The Blue-fish are believed to have had a very important influence upon the abundance of other species on some parts of the coast. This has been noticed especially on the north side of Cape Cod. South of Cape Cod the small fish occur in such enormous abundance that even the voracity of millions of Blue-fish could hardly produce any effect upon them. Capt. Atwood has recorded his belief that the advent of the Blue-fish drove away the Plaice or large Flounder from those waters, not so much by their direct attacks upon them as by destroying the squid upon which the latter formerly subsisted.

He is also of the opinion that the Mackerel, once, for a time, were affected by them. The Mackerel have since returned to those waters in their wonted numbers, but the Blue-fish are not now sufficiently plenty north of Cape Cod to interfere with them. The flight of the Mackerel is not an unmitigated evil, however, since, as Capt. Atwood pointed out, the number of lobsters for a time was very considerably increased. The Mackerel fed upon their eggs, and when they were driven away by the Blue-fish the lobsters had a better chance to multiply.

The Blue-fish sometimes make their way up the rivers to a considerable distance, the adults, however, apparently never entering the perfectly fresh water. They are found in the Potomac as far north as Acquia Creek, and also far up the Hudson; indeed, the young of the year are taken as high as Sing Sing on the Hudson and in other tidal rivers, where the water is entirely fresh.

Summing up all the evidence in regard to the periodical appearance of the Blue-fish, we find notice of its occurrence in 1672, or even 1659, and up to 1764. How long it existed in the waters prior to that date cannot now be determined. The oral testimony of Mr. Parker refers to its occurrence at Wood's Holl in 1780 or 1790; and it is mentioned by Mr. Smith as being at New York in 1800, and at Edgartown, Mass., about the same time, by Capt. Pease. Mitchell testifies to its occurrence in New York, of very small size, in 1810; and it is recorded as existing again in Nantucket in 1820, and about Wood's Holl and Buzzard's Bay in 1830 to 1831, and a little later at Hyannis. In 1830 it had become abundant about Nantucket, and in the fall of 1837 it was first noticed in Massachusetts Bay, and then year by year it became more and more numerous, until now it is very abundant. Several accounts agree in reference to the very large size (even to forty or fifty pounds) of those taken in the last century.

Further research into ancient records may tend to throw more light on the early history of the Blue-fish, and even materially to change the conclusions already reached. It will be observed that the references to its occurrence, from 1770 to 1800, are on the testimony of aged persons who have heard their fathers speak of it, although I find no printed records anywhere in reference to it between 1764 and 1810. The rate of progression to the north of Cape Cod I have at present no means of indicating, although they probably gradually ranged further and further north, and very possibly occurred much further east than we have any mention of at present.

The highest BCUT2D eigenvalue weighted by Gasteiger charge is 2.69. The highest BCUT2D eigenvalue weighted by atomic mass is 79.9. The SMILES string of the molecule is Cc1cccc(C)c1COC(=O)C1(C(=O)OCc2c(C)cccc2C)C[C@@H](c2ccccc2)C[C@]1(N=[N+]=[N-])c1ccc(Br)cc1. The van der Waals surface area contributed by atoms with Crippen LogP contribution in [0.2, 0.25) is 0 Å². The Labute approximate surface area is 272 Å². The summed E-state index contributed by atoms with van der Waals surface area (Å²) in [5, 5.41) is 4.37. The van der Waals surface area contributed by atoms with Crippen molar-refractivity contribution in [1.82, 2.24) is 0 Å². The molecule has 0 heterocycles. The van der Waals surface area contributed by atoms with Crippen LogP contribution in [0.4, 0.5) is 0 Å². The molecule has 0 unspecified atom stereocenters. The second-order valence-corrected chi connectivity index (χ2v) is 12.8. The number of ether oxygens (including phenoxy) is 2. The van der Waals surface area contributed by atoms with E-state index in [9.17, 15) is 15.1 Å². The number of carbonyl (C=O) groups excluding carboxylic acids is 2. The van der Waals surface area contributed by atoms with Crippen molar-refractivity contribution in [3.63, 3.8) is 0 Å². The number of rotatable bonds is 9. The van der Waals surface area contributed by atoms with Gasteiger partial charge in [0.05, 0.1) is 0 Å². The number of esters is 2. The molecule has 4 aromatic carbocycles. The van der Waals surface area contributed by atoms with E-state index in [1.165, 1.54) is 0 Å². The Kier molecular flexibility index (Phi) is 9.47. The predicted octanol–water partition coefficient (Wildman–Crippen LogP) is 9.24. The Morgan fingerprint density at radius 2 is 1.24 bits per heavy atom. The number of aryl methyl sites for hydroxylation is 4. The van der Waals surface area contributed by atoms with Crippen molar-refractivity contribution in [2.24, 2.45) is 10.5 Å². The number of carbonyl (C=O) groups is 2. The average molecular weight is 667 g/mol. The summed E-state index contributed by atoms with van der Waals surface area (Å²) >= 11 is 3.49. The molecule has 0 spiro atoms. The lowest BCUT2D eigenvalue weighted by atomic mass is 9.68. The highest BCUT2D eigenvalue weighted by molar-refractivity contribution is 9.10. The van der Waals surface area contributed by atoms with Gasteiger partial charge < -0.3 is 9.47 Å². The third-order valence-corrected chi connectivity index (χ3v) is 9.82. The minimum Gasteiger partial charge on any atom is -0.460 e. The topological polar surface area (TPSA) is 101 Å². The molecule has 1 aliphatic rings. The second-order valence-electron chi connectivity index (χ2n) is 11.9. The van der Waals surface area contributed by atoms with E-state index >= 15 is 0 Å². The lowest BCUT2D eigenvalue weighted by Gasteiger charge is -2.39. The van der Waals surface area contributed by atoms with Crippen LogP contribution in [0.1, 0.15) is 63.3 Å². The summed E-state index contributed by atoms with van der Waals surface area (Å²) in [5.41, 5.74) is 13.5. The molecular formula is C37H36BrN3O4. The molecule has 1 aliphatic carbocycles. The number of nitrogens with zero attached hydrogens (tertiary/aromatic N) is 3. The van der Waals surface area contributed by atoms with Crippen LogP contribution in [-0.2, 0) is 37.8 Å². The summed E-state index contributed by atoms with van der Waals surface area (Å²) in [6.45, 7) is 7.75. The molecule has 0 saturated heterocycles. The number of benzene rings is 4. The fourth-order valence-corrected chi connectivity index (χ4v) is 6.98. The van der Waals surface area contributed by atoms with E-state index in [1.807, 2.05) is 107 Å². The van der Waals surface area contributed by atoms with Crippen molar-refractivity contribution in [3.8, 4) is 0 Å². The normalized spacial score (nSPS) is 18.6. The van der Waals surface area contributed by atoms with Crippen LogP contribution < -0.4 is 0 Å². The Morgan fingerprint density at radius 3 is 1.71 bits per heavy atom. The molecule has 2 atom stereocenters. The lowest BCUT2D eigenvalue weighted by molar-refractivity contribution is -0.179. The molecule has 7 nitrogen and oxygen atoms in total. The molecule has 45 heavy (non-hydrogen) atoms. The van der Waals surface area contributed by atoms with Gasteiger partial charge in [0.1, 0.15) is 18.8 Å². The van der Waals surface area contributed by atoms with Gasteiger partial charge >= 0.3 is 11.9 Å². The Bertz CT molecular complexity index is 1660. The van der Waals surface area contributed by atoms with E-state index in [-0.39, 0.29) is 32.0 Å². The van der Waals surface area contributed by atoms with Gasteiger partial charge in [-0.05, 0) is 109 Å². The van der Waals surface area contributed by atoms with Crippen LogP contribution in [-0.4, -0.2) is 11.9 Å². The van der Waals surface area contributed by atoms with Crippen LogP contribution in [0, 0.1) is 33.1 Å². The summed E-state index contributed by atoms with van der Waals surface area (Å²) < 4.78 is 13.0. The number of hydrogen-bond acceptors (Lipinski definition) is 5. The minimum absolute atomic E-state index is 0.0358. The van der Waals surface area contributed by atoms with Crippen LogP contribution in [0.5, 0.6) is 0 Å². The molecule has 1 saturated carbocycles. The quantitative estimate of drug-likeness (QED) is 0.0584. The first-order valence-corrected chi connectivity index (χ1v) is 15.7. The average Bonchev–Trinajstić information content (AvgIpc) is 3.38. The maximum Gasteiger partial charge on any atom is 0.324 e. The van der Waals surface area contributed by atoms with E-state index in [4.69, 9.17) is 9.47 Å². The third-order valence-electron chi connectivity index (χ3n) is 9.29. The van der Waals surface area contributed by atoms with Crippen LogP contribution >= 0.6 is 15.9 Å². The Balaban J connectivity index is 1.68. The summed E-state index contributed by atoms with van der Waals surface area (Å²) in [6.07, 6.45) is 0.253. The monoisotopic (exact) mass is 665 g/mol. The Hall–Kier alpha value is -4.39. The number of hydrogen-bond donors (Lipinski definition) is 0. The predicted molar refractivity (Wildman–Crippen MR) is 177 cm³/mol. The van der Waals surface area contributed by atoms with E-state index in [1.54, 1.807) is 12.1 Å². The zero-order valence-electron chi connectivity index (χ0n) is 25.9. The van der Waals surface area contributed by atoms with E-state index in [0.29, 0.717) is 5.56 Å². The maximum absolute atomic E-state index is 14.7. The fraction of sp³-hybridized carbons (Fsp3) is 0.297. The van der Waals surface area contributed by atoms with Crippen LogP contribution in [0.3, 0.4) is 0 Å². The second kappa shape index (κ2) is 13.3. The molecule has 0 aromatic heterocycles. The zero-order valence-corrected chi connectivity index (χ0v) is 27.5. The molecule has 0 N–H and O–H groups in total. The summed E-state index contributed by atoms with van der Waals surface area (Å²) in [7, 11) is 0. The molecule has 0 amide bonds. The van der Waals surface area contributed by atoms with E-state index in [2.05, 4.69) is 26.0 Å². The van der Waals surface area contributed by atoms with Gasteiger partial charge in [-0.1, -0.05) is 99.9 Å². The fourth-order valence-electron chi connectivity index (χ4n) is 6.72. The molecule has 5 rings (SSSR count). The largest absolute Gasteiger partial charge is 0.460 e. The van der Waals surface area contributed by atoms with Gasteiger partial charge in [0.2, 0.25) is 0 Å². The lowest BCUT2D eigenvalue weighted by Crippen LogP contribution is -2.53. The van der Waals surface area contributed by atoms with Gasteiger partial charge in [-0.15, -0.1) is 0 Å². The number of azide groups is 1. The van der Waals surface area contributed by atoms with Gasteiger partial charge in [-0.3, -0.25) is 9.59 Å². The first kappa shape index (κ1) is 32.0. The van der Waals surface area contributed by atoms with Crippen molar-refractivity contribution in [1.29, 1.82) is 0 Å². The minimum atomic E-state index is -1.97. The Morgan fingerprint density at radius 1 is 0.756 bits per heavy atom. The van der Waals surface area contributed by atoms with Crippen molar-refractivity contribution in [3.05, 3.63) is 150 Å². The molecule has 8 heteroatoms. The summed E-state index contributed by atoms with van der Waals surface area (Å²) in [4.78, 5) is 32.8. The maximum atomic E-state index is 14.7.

During the present century the maximum of abundance of these fish off the middle coast of the United States appears to have been reached from 1850 to i860. The testimony elicited from various observers, as well as from printed records, indicates a decrease since that period, much greater in some localities than others. About New York they are said to have been unusually plenty in the summer of 1871, but farther east the diminution which had been observed in previous years appeared to continue.

Diligent research by numerous inquiries during a period of sixteen years has added little to what Prof. Baird has stated, and it may be regarded as almost certain that Blue-fish do not spawn in our inshore waters. The only important contribution to our knowledge on this subject is found in the notes of Mr. Silas Stearns, who believes that he has abundant evidence of their spawning in the Gulf of Mexico. His remarks are quoted in full below. The Hon. Robert B. Roosevelt records that he observed the Blue-fish fry less than an inch in length in the inlet of Far Rockaway, N. Y., on the 10th of July- Little is known of their reproduction. Dr. Yarrow does not give any facts in regard to this subject, at Fort Macon, except that spawn was seen to run out of a small female caught July 14. Dr. Holbrook is also silent on this head. Mr. Genio C. Scott says the spawning beds are visited by the parent in June, and consist of quiet nooks or bays. Mr. R. B. Roosevelt states that very diminutive young occur in immense numbers along the coast at the end of September or beginning of October ("Game Fish of America," 1862, 1859.) Prof. Baird found the young fish at Beesley's Point, N. J., in July, 1854, two or three inches in length, and more compressed than the adult; but farther east, on Vineyard Sound, although diligent search was conducted, beween the middle of June and the 1st of October, with most efficient apparatus in the way of fine-meshed nets, I met with nothing excepting fish that made their appearance all at once along the edge of the bay and harbor.

According to Capt. Edwards, of "Wood's Holl, a very accurate observer, they have no spawn in them when in Vineyard Sound. This statement is corroborated by Capt. Hunckley; and Capt. Hallett of Hyannis, "does not know where they spawn." The only positive evidence on this subject is that of Capt. Pease, who states it as the general impression about Edgartown that they spawn about the last of July or the 1st of August. He has seen them when he thought they were spawning on the sand, having caught them a short time before, full of spawn, and finding them afterward for a time thin and weak. He thinks their spawning ground is on the white, sandy bottom to the eastward of Martha's Vineyard, toward Muskeeget.